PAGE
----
JavaScript SDK

While the helper methods above provide you access to fundamental pieces of LinkedIn data, there are other resources in the LinkedIn API which don't yet have JS SDK helpers. Don't worry - the JavaScript SDK allows you to make these calls manually by exposing raw access to our REST endpoint. This includes any requests using a method other than GET, such as POST, PUT, and DELETE.


  • default url() - String
    The API URL to invoke: should not include
  • method() - String
    The HTTP method to use (GET, POST, PUT, or DELETE). If omitted, uses a default value of GET.
  • body() - String
    For APIs with a POST body, POSTs and PUTs, this is the URL encoded post body. For GET requests, this does nothing.

For example, a People Search API call returning facet data for people living in the SF Bay Area:

      .result(function peopleSearchCallback(result) { /* code */ });

Retrieving Specific Data

Here's a short example showing how to use IN.API.Raw() to retrieve the full list of people who have liked a Network Update:

function displayNetworkUpdates(updates) {
  var profileDiv = document.getElementById("networkupdates");
  for (var i in updates.values) {
    var key = updates.values[i].updateKey; // unique key used to reference <p> in Raw API call results
    var share = updates.values[i].updateContent.person; // person making update
    profileDiv.innerHTML += "<p id='" + key + "'>" + share.firstName + " " + share.lastName
      + " shared " + share.currentShare.comment + ".</p>";

    IN.API.Raw("/people/~/network/updates/key=" + key + "/likes") // construct REST URL
      .result( function(value) { return function(likes) { // need to wrap inside function to get proper key
        document.getElementById(value).innerHTML += " (Liked by " + likes._total + " people)";
       } }(key))
      .error( function(error) { /* do nothing */ } );

As above, there is code to loop through each Network Update and print out the name and comment. While a Network Update returns the first three people who have liked an update, it doesn't return them all. However, there's an API for that.

Reading the documentation shows that the URL is{KEY}/likes, where {KEY} is the updateKey field from the response. The IN.API.Raw() function assumes the leading, so you only need to pass the end of the string.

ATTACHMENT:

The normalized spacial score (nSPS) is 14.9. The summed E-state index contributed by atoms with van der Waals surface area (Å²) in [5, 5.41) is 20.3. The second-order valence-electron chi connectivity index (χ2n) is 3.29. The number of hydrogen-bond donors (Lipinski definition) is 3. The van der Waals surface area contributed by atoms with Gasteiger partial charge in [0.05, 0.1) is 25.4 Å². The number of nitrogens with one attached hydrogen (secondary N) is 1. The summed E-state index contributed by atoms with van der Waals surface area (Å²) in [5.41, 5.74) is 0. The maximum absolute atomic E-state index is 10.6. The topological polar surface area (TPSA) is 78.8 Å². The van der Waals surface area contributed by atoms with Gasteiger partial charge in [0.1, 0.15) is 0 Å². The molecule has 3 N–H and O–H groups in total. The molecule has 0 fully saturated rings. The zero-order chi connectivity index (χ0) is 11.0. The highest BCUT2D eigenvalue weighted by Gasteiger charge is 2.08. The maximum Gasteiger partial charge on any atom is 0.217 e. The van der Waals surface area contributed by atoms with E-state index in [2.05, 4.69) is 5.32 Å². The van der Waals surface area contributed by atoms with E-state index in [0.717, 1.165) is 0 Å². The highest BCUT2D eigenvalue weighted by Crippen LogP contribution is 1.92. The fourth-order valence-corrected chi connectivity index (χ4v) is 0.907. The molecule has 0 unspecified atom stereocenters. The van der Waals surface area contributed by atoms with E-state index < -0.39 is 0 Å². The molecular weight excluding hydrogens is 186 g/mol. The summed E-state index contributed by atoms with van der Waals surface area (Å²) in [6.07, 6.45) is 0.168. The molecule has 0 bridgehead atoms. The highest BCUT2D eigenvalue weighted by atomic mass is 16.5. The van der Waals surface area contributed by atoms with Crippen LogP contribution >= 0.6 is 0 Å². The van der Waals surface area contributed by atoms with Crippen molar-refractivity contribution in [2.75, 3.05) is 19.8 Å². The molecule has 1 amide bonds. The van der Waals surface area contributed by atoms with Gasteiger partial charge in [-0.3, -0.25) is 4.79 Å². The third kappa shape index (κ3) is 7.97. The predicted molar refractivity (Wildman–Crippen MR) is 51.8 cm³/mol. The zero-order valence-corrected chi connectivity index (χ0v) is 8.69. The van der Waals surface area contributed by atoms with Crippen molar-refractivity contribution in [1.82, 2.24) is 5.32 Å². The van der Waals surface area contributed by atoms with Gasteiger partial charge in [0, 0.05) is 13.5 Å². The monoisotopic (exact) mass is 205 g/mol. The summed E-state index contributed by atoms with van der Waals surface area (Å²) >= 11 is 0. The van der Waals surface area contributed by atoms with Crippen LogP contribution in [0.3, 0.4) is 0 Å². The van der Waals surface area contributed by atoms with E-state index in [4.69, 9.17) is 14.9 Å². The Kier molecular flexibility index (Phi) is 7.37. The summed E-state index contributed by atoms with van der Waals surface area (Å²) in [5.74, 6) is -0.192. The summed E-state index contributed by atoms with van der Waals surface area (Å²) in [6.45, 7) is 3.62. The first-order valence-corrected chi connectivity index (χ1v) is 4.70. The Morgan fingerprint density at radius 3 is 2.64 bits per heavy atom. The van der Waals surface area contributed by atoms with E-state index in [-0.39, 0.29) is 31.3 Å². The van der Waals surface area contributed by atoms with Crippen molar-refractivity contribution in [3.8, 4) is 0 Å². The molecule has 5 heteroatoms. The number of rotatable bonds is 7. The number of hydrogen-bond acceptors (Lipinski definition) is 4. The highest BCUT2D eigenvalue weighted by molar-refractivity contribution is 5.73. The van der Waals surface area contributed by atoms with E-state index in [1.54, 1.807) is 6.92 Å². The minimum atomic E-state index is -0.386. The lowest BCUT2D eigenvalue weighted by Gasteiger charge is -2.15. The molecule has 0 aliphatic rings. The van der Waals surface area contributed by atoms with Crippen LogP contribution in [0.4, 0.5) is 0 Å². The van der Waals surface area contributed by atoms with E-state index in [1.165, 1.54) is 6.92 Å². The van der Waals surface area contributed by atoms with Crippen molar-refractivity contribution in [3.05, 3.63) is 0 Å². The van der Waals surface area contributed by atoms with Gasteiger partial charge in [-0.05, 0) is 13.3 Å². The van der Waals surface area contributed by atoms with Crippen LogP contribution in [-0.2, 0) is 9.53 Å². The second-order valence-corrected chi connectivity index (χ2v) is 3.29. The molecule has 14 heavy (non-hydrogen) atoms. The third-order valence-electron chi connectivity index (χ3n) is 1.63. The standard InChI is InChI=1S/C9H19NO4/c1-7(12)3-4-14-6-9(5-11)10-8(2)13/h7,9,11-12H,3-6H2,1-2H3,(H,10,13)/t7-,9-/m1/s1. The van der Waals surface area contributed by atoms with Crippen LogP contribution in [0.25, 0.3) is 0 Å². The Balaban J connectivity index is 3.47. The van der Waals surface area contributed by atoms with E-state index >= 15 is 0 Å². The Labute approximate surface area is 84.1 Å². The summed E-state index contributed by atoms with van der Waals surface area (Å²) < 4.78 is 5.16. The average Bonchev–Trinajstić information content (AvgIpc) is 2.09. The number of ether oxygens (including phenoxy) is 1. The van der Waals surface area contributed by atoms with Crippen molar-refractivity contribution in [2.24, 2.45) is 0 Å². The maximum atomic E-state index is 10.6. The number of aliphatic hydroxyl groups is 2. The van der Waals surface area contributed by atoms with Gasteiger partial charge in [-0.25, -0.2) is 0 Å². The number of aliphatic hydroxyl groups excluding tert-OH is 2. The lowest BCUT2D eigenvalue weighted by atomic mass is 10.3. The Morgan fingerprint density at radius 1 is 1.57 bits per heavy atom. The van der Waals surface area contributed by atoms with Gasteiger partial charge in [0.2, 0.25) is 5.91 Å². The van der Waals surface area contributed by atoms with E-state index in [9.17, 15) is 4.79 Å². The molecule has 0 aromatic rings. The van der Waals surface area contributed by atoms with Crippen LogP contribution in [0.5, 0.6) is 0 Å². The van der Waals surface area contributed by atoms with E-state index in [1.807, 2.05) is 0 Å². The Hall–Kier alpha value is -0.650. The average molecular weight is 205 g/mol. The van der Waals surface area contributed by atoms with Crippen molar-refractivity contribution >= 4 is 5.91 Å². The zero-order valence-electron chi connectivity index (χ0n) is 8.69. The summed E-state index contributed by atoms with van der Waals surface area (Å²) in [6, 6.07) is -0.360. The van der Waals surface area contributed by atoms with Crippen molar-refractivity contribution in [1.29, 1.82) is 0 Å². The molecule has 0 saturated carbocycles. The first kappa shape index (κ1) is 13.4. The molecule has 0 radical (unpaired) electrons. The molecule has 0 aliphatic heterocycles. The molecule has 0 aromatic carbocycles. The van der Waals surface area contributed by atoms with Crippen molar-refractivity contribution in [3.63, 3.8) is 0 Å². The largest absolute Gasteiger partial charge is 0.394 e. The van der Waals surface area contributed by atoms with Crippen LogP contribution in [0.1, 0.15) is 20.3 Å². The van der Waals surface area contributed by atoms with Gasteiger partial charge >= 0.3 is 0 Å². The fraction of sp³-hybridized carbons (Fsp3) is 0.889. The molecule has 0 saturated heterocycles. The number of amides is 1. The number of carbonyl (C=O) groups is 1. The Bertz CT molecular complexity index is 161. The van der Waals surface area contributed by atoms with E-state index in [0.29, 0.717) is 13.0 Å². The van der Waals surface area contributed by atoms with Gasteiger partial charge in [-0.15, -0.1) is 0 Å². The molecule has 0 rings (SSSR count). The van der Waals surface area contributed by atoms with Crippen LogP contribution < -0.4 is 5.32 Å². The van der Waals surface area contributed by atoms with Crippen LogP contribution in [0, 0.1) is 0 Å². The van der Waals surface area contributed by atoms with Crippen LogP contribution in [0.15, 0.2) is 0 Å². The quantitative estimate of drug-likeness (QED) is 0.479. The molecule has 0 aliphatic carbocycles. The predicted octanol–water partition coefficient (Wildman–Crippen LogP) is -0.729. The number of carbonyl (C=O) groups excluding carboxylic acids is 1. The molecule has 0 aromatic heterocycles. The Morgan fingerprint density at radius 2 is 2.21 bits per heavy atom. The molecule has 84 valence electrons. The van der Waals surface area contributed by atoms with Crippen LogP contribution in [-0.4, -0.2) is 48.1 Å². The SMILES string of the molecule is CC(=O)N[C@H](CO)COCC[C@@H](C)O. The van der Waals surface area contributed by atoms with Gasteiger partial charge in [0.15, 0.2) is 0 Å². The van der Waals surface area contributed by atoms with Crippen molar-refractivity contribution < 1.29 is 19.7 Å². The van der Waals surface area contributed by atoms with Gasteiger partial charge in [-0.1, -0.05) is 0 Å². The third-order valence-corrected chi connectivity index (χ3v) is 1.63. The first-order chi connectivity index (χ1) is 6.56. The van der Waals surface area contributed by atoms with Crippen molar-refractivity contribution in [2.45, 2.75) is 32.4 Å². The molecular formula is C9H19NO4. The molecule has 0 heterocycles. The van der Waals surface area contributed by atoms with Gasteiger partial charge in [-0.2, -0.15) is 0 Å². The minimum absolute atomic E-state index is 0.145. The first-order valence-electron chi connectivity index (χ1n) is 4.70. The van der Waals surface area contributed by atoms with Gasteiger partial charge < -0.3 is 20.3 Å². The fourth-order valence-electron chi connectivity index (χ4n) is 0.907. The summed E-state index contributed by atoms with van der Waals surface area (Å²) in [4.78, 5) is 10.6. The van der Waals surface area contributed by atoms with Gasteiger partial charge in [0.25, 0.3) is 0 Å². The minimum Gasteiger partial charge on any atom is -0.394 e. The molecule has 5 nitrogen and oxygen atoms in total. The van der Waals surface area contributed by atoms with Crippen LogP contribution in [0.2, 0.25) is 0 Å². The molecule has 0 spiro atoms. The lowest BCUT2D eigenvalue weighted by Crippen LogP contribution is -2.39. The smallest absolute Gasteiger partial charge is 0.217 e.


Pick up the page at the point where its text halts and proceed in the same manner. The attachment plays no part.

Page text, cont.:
As with the other IN.API functions, you can chain result() and error() methods to the end. Since these are all asynchronous calls, this example uses some closure-fu to capture the key, letting you easily append to the end of each update the information retrieved. This is a similar technique (without using closures) that we did when we assigned the member id to the paragraph tag at the top of the page. Here, for simplicity, is the total number of likers.

Using the POST, PUT, and DELETE Methods

The JavaScript SDK supports the full range of HTTP Methods, such as POST, PUT, and DELETE. Invoke these methods using the method() method, optionally passing a POST body string in the body() method.

Here's how to use them, using a member's current-status as an example. First, a GET request to read the current status:

IN.API.Raw("/people/~/current-status") // Read (GET) the status
  .result( function(result) { document.getElementById("statusDiv").innerHTML = result; } ) // XXX: Unsafe!
  .error(  function(error)  { /* do nothing */ } );

This uses IN.API.Raw() to retrieve the status and assigns it to statusDiv.

Be careful! Because a status can be any string, you must escape the results. Otherwise, you allow someone to inject HTML or JavaScript into your page. Dojo uses dojo.string.substitute() with a transform and jQuery uses .text().

To unset the status, use the same URI, but pass the DELETE method:

IN.API.Raw("/people/~/current-status") // Unset (DELETE) the status
  .result( function(result) { document.getElementById("statusDiv").innerHTML = "Status deleted"; } )
  .error(  function(error)  { /* do nothing */ } );

Many API calls that update content return either a 201 or 204 response code. These indicate the request was successful and either Created a new resource or has No Content in the response, respectively. In this case, we return 204 on success.

The JavaScript SDK funnels all 2xx responses to the result() callback function. However, you cannot determine which specific code was returned, nor can you access other HTTP Headers, such as a the Location header.

Last is the example to update a status. This uses the PUT method, to indicate that we're update the resource, along with JSON text in the body() with the new status.  See the Sending JSON data section of API Requests with JSON for how to format the contents of the data passed to the body() method.

IN.API.Raw("/people/~/current-status") // Update (PUT) the status
  .body(JSON.stringify("Updating my status using the JavaScript API"))
  .result( function(result) { document.getElementById("statusDiv").innerHTML = "Status updated"; } )
  .error(  function(error)  { /* do nothing */ } );

The best way to convert a JavaScript value into JSON is with JSON.stringify(). Here is converts the JavaScript string into a JSON string. Mainly it adds quotation marks around the text. However, this also works for arrays and hashes, even when they are nested multiple levels. The function is also useful when you accept user input using a HTML form.